Changes in Harlem analysis

Document Type:Research Paper

Subject Area:English

Document 1

A lot of his work was based on the struggles of the working class people, and he made use of jazz music as a stimulant for his creativity. This paper will take a brief look into the life of Hughes as it also identifies one of his memorable works, “Harlem”. Hughes background can be traced back to 1902, the year in which he was born in a town called Joplin in Missouri (Miller, 10). His bloodline was a mix of French, Indian and African. As a child, he had the opportunity to live in Mexico with his dad, but, was later taken back to live with his grandmother in Kansas. Hughes moved a lot while living with his mother as she struggled to look for work. She was, however, also the one who exposed him to a lot of theater and literature material at a young age. He became so good at literature that he was able to publish some of his poems for his school, Cleveland High school (Miller, 20-30). His work was so good that he was made the school’s editor. According to Hughes, most of his inspirations were from the works of Carl Sandburg and Walt Whitman. Hughes’ first major poem came just after his graduation from high school. It was on his way to Mexico to visit his father, when he composed the poem, “The Negro Speaks of Rivers”. The poem was liked by many who read it, and it was able to get a publication in the Crisis Magazine where it received even more praises (Miller, 30).

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After spending a year with his father, he later returned to the US where he enrolled at Columbia university to continue with his study. It was during this period that he joined the movement that is today known as the Harlem Renaissance. He, however, dropped out of Columbia University in 1922 and went on to do various odd jobs in New York during the rest of the year. He later got a job on a ship that was able to take him around the globe to Africa and to Spain. In 1924, he went and lived for a brief period in Paris where he continued to sharpen his skills in writing. Later that year he was able to get back to the US where continued working odd jobs until he finally met Lindsay at a hotel where he was working at.

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In 1925, Hughes was again able to get enrolled at Lincoln university, thanks to the connections he got from fellow poet Vachel Lindsay. Melancholy, sympathetic, enraged, resigned and hopeful, were some of the things that could be felt in this piece of work. Right from the start, the title of the poem, Harlem, seems quite fitting for this piece of work. One cannot mention the struggles that blacks went through in America without mentioning the streets of Harlem. Harlem was known as a safe haven for the black community as they felt that it was a place they could run and hide away from all the segregation that they underwent. It was basically a black neighborhood filled with all manner of black cultures. The writer of the poem, Hughes, is black and he writes about the challenges being faced by the black in the society.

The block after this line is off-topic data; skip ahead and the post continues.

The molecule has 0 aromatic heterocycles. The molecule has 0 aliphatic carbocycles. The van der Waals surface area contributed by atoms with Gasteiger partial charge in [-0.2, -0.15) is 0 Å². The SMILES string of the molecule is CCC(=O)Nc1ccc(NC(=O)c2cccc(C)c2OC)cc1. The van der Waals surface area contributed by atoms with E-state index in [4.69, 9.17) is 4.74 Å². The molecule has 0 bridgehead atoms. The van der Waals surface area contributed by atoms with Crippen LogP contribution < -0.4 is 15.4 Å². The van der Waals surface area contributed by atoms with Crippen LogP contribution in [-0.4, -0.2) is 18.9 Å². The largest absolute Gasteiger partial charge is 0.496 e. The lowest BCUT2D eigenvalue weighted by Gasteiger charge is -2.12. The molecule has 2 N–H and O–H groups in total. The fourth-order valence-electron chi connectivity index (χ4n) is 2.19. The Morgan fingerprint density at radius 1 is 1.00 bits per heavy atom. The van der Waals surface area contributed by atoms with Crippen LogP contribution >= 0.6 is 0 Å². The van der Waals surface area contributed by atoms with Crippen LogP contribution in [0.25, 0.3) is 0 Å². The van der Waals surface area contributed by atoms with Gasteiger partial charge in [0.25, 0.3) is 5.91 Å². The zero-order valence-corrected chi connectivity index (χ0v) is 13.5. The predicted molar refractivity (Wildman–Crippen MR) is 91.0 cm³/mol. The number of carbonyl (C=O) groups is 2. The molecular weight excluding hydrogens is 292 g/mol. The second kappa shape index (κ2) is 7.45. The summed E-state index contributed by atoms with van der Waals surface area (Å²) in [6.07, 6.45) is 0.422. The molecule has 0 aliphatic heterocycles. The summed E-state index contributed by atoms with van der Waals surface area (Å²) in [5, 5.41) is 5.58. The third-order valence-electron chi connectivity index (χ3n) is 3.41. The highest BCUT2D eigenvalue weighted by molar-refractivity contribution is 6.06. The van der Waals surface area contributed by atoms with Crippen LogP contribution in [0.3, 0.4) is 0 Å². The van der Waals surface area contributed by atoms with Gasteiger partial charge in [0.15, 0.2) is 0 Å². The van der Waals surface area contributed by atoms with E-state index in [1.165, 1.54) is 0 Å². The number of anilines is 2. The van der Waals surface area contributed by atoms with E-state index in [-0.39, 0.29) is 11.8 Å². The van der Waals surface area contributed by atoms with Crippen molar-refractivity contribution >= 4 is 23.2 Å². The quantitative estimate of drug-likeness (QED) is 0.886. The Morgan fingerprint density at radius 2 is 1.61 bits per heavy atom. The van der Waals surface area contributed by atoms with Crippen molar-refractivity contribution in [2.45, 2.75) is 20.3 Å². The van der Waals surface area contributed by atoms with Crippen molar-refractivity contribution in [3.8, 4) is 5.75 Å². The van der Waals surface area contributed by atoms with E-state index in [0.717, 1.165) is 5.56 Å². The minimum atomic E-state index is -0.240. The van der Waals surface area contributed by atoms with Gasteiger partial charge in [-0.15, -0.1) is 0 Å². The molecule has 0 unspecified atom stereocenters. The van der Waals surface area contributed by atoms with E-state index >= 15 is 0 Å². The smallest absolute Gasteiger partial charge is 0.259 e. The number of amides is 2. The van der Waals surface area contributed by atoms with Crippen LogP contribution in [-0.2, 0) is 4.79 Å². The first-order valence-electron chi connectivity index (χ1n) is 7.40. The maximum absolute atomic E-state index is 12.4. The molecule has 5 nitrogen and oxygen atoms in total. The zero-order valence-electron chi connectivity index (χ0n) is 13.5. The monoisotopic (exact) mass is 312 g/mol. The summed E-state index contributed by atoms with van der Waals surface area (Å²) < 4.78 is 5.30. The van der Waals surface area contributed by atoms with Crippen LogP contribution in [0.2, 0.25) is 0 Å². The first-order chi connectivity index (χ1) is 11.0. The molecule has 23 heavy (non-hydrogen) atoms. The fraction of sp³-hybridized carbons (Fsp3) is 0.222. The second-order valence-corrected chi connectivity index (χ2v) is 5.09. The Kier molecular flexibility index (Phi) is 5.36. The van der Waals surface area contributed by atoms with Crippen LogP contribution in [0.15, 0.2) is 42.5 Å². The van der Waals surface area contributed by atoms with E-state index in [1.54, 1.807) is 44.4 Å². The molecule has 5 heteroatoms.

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After their victory from slavery, the blacks expected to live a life of equity and equality, but, instead had to go through another period of racial discrimination. No matter how many social and political consensus that were reached, the black community was yet to experience the American dream that many wanted. Many of them had hoped to live a life of indiscrimination, freedom, equality and justice, but, they were yet to see any of it come true. Some of them died before they could realize any of the things they had hoped for. Some changes come through force or violence, while others are brought about by simple words or speech (Hughes, 20). Hughes felt that change was needed in America in order to make the lives of the African American community better.

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Through his own eyes, he was able to witness the racial discrimination that his kind went through, and he felt the need to do something to help bring change. The 1920s renaissance period also brought another change in his way of writing as it revealed his new found love for Jazz music. The music helped him think and come up with new ideas that explained what he felt during that period. AMERICAN (2015): 389. Hughes, Langston. The Poetry of a Movement: An Analysis of 20th Century African American Poetry. Miller, R. Baxter.

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